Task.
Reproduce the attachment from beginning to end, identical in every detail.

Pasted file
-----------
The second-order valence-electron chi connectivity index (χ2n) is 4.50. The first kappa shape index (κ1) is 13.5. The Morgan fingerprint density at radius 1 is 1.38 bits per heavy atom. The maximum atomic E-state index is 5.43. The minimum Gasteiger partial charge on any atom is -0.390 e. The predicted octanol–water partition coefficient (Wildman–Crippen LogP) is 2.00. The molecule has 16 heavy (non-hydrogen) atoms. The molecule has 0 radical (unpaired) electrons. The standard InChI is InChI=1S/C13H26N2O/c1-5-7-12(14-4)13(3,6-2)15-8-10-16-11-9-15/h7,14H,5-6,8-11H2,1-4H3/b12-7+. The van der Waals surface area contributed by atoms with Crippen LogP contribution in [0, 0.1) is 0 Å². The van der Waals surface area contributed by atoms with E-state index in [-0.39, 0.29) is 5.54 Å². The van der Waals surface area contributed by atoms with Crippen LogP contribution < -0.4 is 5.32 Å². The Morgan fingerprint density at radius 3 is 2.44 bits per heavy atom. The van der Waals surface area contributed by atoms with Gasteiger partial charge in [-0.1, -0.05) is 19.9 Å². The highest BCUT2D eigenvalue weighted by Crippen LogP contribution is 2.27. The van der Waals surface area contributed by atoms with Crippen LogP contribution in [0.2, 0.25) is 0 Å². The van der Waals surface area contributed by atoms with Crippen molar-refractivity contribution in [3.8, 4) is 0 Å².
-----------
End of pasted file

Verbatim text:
The second-order valence-electron chi connectivity index (χ2n) is 4.50. The first kappa shape index (κ1) is 13.5. The Morgan fingerprint density at radius 1 is 1.38 bits per heavy atom. The maximum atomic E-state index is 5.43. The minimum Gasteiger partial charge on any atom is -0.390 e. The predicted octanol–water partition coefficient (Wildman–Crippen LogP) is 2.00. The molecule has 16 heavy (non-hydrogen) atoms. The molecule has 0 radical (unpaired) electrons. The standard InChI is InChI=1S/C13H26N2O/c1-5-7-12(14-4)13(3,6-2)15-8-10-16-11-9-15/h7,14H,5-6,8-11H2,1-4H3/b12-7+. The van der Waals surface area contributed by atoms with Crippen LogP contribution in [0, 0.1) is 0 Å². The van der Waals surface area contributed by atoms with E-state index in [-0.39, 0.29) is 5.54 Å². The van der Waals surface area contributed by atoms with Crippen LogP contribution < -0.4 is 5.32 Å². The Morgan fingerprint density at radius 3 is 2.44 bits per heavy atom. The van der Waals surface area contributed by atoms with Gasteiger partial charge in [-0.1, -0.05) is 19.9 Å². The highest BCUT2D eigenvalue weighted by Crippen LogP contribution is 2.27. The van der Waals surface area contributed by atoms with Crippen LogP contribution in [0.2, 0.25) is 0 Å². The van der Waals surface area contributed by atoms with Crippen molar-refractivity contribution in [3.8, 4) is 0 Å².